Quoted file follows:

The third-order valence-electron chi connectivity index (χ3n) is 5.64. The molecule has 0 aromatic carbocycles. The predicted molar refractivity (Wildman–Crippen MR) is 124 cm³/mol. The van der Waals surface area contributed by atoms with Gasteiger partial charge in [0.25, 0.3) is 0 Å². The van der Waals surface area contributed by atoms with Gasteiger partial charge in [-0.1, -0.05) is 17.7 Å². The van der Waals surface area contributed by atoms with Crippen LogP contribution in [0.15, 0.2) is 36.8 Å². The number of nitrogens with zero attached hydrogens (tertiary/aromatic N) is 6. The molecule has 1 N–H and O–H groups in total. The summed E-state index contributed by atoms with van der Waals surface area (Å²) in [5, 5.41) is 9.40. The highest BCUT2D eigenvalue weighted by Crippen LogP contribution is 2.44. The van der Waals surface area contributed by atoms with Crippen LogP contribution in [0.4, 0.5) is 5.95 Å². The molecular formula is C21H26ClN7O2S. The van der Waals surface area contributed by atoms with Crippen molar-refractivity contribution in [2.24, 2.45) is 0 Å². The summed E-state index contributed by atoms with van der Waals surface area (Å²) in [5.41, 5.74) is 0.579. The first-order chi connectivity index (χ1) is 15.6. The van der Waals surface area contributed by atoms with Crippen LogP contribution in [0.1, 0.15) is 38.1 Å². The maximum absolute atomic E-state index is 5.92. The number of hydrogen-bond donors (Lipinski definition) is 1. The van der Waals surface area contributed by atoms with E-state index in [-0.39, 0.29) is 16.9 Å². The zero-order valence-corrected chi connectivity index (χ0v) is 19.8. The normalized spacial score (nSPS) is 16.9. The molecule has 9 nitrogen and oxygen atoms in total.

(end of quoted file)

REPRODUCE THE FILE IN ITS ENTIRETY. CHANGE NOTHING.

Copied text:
The third-order valence-electron chi connectivity index (χ3n) is 5.64. The molecule has 0 aromatic carbocycles. The predicted molar refractivity (Wildman–Crippen MR) is 124 cm³/mol. The van der Waals surface area contributed by atoms with Gasteiger partial charge in [0.25, 0.3) is 0 Å². The van der Waals surface area contributed by atoms with Gasteiger partial charge in [-0.1, -0.05) is 17.7 Å². The van der Waals surface area contributed by atoms with Crippen LogP contribution in [0.15, 0.2) is 36.8 Å². The number of nitrogens with zero attached hydrogens (tertiary/aromatic N) is 6. The molecule has 1 N–H and O–H groups in total. The summed E-state index contributed by atoms with van der Waals surface area (Å²) in [5, 5.41) is 9.40. The highest BCUT2D eigenvalue weighted by Crippen LogP contribution is 2.44. The van der Waals surface area contributed by atoms with Crippen LogP contribution in [0.4, 0.5) is 5.95 Å². The molecular formula is C21H26ClN7O2S. The van der Waals surface area contributed by atoms with Crippen molar-refractivity contribution in [2.24, 2.45) is 0 Å². The summed E-state index contributed by atoms with van der Waals surface area (Å²) in [5.41, 5.74) is 0.579. The first-order chi connectivity index (χ1) is 15.6. The van der Waals surface area contributed by atoms with Crippen LogP contribution in [0.1, 0.15) is 38.1 Å². The maximum absolute atomic E-state index is 5.92. The number of hydrogen-bond donors (Lipinski definition) is 1. The van der Waals surface area contributed by atoms with E-state index in [-0.39, 0.29) is 16.9 Å². The zero-order valence-corrected chi connectivity index (χ0v) is 19.8. The normalized spacial score (nSPS) is 16.9. The molecule has 9 nitrogen and oxygen atoms in total.